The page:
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Targeting a hunger hormone with a biological “homing missile” is showing promising results in the “battle of the bulge”.
Tests have shown that the antibody catalyst GHR-11E11 seeks out and destroys the hormone ghrelin, which increases appetite and may lead to obesity.
Studies have shown that levels of ghrelin rise before meals and fall afterwards. Mice that lack the hormone or do not respond to it are resistant to obesity.
The antibodies induces chemical reactions in the body, increase the metabolic rate of fasting mice and suppressed their desire to feed.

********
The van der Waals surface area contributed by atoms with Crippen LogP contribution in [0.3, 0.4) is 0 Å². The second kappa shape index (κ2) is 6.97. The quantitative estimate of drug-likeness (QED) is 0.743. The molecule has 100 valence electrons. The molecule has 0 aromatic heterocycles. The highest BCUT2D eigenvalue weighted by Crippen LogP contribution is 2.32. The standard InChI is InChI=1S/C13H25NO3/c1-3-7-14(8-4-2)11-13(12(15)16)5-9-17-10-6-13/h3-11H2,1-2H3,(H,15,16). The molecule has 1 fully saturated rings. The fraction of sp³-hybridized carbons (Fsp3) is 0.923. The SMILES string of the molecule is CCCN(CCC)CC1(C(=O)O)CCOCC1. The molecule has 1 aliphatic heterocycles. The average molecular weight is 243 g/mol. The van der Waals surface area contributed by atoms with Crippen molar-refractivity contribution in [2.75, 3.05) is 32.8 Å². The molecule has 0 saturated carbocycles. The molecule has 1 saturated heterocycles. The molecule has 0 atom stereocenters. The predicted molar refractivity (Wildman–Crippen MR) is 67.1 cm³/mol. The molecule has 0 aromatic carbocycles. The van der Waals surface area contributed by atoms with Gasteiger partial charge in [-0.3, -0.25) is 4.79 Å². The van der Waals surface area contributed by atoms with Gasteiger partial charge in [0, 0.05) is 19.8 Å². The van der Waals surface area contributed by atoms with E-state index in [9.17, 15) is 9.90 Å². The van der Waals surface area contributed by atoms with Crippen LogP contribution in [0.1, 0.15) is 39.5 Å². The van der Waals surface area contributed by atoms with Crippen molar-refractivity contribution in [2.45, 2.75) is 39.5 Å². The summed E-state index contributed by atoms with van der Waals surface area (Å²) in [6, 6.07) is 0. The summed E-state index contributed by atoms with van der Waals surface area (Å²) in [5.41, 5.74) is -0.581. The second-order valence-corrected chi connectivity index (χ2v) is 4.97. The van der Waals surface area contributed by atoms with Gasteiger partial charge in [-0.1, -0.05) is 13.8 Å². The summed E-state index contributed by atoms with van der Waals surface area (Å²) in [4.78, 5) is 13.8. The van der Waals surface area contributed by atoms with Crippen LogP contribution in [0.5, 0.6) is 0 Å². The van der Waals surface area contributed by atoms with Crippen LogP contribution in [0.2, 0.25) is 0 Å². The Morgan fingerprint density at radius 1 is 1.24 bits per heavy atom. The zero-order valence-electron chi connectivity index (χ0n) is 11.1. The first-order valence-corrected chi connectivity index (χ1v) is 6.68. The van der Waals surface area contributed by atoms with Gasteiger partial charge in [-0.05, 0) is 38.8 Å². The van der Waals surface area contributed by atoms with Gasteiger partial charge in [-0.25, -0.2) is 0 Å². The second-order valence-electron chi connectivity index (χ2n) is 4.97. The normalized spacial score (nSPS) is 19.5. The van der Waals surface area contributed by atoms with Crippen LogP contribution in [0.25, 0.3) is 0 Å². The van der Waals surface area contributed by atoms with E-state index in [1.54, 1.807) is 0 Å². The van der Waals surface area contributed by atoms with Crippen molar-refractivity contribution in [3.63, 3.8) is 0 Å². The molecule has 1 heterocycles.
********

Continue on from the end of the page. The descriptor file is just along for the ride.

Research leader Professor Kim Janda, from the Scripps Research Institute in La Jolla, California, said: “Our study showed that this novel catalytic ghrelin antibody could specifically seek out and degrade ghrelin.
“While this antibody lacks a high level of catalytic efficiency, our study clearly demonstrates that even a basal level of catalysis can effectively modulate feeding behaviour.
“These findings not only validate antibody-based therapeutics but strongly suggest that catalytic antighrelin antibodies might help patients reach and maintain their weight-loss goals.”
The findings are reported in the journal Proceedings of the National Academy of Sciences.
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